Texas: Port A City Council takes aim at Port of Corpus Christi and imposes emergency moratorium on Harbor Island industrial development
City action opposes plans made by the Port of Corpus Christi to put a crude oil terminal on Harbor Island.
The Port Aransas City Council just made a big move against the Port of Corpus Christi.
An emergency ordinance was approved by the council today (Thursday, Aug. 29), placing a moratorium on issuing property development permits or approvals for development of any Harbor Island properties for heavy industrial uses.
The action was effective immediately, said City Manager Dave Parsons.
The vote was 6-0, with council member Beverly Bolner absent because she was out of town, attending the birth of a grandchild.
The moratorium flies in the face of plans made by the Port of Corpus Christi to put a crude oil terminal on Harbor Island.
It also would appear to conflict with the port’s work to clear the way for possible construction of a desalination plant on Harbor Island. The port has applied to the state for a permit to discharge brine wastewater from a desalination plant, should one be built.
The council approved the emergency moratorium immediately after holding a session that was closed to the public for consultation with City Attorney Michael Morris. Texas law allows councils to hold executive sessions to discuss legal matters.
The emergency ordinance approved by the council says:
- In August, 2017, Hurricane Harvey devastated the middle Texas coast and inflicted significant infrastructure and property damage to the City of Port Aransas. Among the many City services impacted by the Category 4 hurricane was the City’s fire department, which was effectively destroyed as every single piece of firefighting equipment was lost. While the City is currently in the process of rebuilding its fire department, the City does not have the capability to provide fire protection services and emergency response to heavy industrial uses on Harbor Island and, in particular, oil and gas related operations.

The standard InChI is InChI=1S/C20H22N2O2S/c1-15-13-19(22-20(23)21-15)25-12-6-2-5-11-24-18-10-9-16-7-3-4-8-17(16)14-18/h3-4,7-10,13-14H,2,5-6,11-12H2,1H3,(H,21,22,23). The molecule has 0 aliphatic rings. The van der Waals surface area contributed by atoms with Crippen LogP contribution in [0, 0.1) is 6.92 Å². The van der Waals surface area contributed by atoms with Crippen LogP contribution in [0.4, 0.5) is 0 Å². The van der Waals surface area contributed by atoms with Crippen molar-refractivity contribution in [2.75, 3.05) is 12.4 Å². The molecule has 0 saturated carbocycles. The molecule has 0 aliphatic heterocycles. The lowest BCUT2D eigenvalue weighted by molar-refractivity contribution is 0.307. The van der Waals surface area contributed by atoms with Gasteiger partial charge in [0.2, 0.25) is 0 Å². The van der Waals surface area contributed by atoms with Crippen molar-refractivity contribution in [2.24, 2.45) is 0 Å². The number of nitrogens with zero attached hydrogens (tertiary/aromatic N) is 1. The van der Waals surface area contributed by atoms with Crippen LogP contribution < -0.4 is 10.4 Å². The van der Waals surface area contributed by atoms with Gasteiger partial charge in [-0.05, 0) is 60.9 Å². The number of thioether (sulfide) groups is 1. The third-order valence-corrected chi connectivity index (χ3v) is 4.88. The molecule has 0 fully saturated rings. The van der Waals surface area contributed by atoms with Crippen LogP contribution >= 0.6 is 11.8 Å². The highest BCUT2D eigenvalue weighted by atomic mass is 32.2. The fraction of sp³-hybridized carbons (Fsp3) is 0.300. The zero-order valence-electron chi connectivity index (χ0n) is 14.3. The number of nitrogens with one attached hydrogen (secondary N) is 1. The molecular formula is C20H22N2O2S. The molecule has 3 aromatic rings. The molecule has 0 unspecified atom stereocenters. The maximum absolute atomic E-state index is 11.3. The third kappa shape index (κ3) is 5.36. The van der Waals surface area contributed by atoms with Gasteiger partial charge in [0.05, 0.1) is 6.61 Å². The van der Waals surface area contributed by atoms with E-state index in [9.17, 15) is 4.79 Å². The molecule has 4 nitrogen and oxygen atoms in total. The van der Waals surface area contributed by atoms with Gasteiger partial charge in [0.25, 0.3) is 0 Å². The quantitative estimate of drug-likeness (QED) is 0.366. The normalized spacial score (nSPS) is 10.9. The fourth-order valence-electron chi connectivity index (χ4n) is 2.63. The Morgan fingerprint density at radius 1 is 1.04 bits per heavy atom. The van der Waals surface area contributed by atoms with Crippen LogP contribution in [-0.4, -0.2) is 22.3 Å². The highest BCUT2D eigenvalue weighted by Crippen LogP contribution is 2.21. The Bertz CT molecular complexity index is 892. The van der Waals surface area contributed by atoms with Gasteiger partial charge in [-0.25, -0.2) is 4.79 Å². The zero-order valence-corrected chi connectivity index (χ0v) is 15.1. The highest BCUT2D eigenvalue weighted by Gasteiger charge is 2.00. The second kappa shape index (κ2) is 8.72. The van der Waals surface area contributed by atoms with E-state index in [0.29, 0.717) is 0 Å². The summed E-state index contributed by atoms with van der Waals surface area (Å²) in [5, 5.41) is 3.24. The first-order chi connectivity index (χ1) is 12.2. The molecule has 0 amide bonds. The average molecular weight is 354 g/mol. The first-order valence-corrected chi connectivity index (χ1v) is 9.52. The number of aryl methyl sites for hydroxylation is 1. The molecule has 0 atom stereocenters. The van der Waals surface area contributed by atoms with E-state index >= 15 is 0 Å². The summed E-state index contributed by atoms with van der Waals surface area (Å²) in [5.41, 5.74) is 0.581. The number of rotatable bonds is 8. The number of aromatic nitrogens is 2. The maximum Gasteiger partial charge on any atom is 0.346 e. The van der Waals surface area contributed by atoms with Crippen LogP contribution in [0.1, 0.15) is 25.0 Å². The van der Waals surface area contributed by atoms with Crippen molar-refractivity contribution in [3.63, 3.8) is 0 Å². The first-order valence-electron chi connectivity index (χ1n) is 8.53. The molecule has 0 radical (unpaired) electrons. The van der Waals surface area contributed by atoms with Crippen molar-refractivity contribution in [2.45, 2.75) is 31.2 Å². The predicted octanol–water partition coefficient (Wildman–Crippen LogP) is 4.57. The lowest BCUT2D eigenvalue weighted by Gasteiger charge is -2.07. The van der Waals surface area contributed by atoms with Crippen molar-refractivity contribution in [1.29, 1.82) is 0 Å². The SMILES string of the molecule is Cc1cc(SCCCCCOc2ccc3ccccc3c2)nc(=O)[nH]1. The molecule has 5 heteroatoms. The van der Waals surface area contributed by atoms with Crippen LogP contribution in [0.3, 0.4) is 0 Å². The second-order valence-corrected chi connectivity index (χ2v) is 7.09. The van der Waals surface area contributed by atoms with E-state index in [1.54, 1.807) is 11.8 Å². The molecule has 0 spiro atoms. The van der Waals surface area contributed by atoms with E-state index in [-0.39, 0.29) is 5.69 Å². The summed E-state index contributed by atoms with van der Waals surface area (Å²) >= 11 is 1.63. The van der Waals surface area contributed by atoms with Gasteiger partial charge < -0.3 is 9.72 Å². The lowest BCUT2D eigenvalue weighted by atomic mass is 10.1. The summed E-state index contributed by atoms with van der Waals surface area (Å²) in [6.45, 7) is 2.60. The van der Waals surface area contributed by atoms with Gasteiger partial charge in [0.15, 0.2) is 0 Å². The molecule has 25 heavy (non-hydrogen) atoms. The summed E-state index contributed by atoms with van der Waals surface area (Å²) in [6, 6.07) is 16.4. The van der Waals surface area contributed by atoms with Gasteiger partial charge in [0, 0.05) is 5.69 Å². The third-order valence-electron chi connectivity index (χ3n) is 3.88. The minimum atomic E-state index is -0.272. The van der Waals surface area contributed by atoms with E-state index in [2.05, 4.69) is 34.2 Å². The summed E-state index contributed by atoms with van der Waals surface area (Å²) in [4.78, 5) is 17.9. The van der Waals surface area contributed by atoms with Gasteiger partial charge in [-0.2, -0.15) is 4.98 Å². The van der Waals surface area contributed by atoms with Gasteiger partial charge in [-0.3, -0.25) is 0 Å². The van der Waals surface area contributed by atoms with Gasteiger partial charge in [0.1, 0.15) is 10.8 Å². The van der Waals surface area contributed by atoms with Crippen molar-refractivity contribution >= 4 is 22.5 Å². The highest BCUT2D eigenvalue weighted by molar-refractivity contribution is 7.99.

- As a result, a public emergency exists which adversely affects the life, health, property and public peace of those properties located on Harbor Island. To ensure that these life safety concerns are protected, a temporary moratorium on further heavy industrial development on Harbor Island is warranted until adequate fire protection services and emergency response are available.
- The City of Port Aransas developed as a fishing village. It is a non-industrial town and relatively clean and free of the pollutants which normally accompany some industrial developments. Its commercial structures historically were small and primarily wooden with peaked roofs. The City in its commercial area had and still has the flavor and ambiance of a small fishing village which imbues it with a distinctive charm and character. The city has in the past few years experienced extremely rapid growth and is in danger of losing the charm which makes it an attractive, unique venue. In recognition of this situation the City Council is considering re-zoning some of Harbor Island and/or the imposition of additional controls upon new development on Harbor Island. In order to prevent the development of Harbor Island in a way which would adversely affect, damage or destroy the aesthetics or environment of the City, and to recognize the historical uses of Harbor Island, the Council considers it necessary to pass this temporary moratorium on an emergency basis to allow the City to study and, if determined to be appropriate, institute additional zoning and other development controls on Harbor Island.”
- From and after the passage of this ordinance and for a period of 60 days thereafter, unless sooner repeated by the Council, no development permits or approvals shall be issued for development of Harbor Island property. Under Section 3.13 of the City Charter, unless extended by further Council action, this emergency ordinance will automatically expire on the sixty-first day after its enactment.